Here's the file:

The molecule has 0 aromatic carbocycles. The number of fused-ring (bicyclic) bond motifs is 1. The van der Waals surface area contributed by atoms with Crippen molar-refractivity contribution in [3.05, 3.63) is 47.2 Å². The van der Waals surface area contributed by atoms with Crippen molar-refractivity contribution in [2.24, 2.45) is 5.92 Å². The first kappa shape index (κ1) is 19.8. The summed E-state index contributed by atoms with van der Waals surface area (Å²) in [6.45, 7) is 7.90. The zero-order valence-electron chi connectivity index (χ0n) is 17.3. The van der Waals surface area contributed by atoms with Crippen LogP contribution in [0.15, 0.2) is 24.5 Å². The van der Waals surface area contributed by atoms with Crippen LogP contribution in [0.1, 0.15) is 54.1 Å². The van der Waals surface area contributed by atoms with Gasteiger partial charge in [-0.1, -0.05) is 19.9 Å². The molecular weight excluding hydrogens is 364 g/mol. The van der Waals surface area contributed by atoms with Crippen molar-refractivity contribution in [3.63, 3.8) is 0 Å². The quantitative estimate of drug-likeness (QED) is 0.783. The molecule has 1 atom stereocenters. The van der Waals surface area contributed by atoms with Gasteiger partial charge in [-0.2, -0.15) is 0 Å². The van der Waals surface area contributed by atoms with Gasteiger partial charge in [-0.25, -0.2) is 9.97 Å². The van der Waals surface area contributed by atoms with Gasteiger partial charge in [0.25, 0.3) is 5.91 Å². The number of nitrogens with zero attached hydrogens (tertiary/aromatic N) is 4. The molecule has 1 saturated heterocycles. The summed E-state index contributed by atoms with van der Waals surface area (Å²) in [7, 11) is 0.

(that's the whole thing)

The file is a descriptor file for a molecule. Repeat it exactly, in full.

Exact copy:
The molecule has 0 aromatic carbocycles. The number of fused-ring (bicyclic) bond motifs is 1. The van der Waals surface area contributed by atoms with Crippen molar-refractivity contribution in [3.05, 3.63) is 47.2 Å². The van der Waals surface area contributed by atoms with Crippen molar-refractivity contribution in [2.24, 2.45) is 5.92 Å². The first kappa shape index (κ1) is 19.8. The summed E-state index contributed by atoms with van der Waals surface area (Å²) in [6.45, 7) is 7.90. The zero-order valence-electron chi connectivity index (χ0n) is 17.3. The van der Waals surface area contributed by atoms with Crippen LogP contribution in [0.15, 0.2) is 24.5 Å². The van der Waals surface area contributed by atoms with Crippen LogP contribution in [0.1, 0.15) is 54.1 Å². The van der Waals surface area contributed by atoms with Gasteiger partial charge in [-0.1, -0.05) is 19.9 Å². The molecular weight excluding hydrogens is 364 g/mol. The van der Waals surface area contributed by atoms with Crippen molar-refractivity contribution in [3.63, 3.8) is 0 Å². The quantitative estimate of drug-likeness (QED) is 0.783. The molecule has 1 atom stereocenters. The van der Waals surface area contributed by atoms with Gasteiger partial charge in [-0.2, -0.15) is 0 Å². The van der Waals surface area contributed by atoms with Gasteiger partial charge in [-0.25, -0.2) is 9.97 Å². The van der Waals surface area contributed by atoms with Gasteiger partial charge in [0.25, 0.3) is 5.91 Å². The number of nitrogens with zero attached hydrogens (tertiary/aromatic N) is 4. The molecule has 1 saturated heterocycles. The summed E-state index contributed by atoms with van der Waals surface area (Å²) in [7, 11) is 0.